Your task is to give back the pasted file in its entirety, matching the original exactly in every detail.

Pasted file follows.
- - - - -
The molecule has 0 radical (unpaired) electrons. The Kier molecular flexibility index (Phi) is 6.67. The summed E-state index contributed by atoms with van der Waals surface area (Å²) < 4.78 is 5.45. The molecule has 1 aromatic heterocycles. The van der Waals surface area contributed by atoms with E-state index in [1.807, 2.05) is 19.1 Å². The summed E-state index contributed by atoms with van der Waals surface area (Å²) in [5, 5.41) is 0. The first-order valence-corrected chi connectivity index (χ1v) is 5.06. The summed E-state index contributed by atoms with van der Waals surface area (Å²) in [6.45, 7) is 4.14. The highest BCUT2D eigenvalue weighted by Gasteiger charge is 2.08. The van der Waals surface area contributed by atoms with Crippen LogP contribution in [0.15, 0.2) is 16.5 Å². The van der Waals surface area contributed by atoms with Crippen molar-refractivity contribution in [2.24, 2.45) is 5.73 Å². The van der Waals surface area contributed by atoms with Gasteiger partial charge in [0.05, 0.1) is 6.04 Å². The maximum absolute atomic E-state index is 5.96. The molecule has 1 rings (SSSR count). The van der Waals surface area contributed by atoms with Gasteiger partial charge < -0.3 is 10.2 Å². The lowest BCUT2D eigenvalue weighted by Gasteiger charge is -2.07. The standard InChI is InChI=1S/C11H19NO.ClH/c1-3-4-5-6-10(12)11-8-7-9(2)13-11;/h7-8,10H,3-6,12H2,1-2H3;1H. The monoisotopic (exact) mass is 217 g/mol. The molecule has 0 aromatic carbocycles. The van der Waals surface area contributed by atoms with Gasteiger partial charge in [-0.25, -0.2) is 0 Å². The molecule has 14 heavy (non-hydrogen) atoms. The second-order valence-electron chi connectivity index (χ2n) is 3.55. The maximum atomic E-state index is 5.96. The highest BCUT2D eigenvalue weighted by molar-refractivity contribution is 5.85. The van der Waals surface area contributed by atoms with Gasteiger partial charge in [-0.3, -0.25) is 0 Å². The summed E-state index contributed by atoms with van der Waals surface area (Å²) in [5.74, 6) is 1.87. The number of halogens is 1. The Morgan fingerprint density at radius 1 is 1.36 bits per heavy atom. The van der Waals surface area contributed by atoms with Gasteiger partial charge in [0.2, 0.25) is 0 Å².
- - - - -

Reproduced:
The molecule has 0 radical (unpaired) electrons. The Kier molecular flexibility index (Phi) is 6.67. The summed E-state index contributed by atoms with van der Waals surface area (Å²) < 4.78 is 5.45. The molecule has 1 aromatic heterocycles. The van der Waals surface area contributed by atoms with E-state index in [1.807, 2.05) is 19.1 Å². The summed E-state index contributed by atoms with van der Waals surface area (Å²) in [5, 5.41) is 0. The first-order valence-corrected chi connectivity index (χ1v) is 5.06. The summed E-state index contributed by atoms with van der Waals surface area (Å²) in [6.45, 7) is 4.14. The highest BCUT2D eigenvalue weighted by Gasteiger charge is 2.08. The van der Waals surface area contributed by atoms with Crippen LogP contribution in [0.15, 0.2) is 16.5 Å². The van der Waals surface area contributed by atoms with Crippen molar-refractivity contribution in [2.24, 2.45) is 5.73 Å². The van der Waals surface area contributed by atoms with Gasteiger partial charge in [0.05, 0.1) is 6.04 Å². The maximum absolute atomic E-state index is 5.96. The molecule has 1 rings (SSSR count). The van der Waals surface area contributed by atoms with Gasteiger partial charge < -0.3 is 10.2 Å². The lowest BCUT2D eigenvalue weighted by Gasteiger charge is -2.07. The standard InChI is InChI=1S/C11H19NO.ClH/c1-3-4-5-6-10(12)11-8-7-9(2)13-11;/h7-8,10H,3-6,12H2,1-2H3;1H. The monoisotopic (exact) mass is 217 g/mol. The molecule has 0 aromatic carbocycles. The van der Waals surface area contributed by atoms with Gasteiger partial charge in [-0.25, -0.2) is 0 Å². The molecule has 14 heavy (non-hydrogen) atoms. The second-order valence-electron chi connectivity index (χ2n) is 3.55. The maximum atomic E-state index is 5.96. The highest BCUT2D eigenvalue weighted by molar-refractivity contribution is 5.85. The van der Waals surface area contributed by atoms with Gasteiger partial charge in [-0.3, -0.25) is 0 Å². The summed E-state index contributed by atoms with van der Waals surface area (Å²) in [5.74, 6) is 1.87. The number of halogens is 1. The Morgan fingerprint density at radius 1 is 1.36 bits per heavy atom. The van der Waals surface area contributed by atoms with Gasteiger partial charge in [0.2, 0.25) is 0 Å².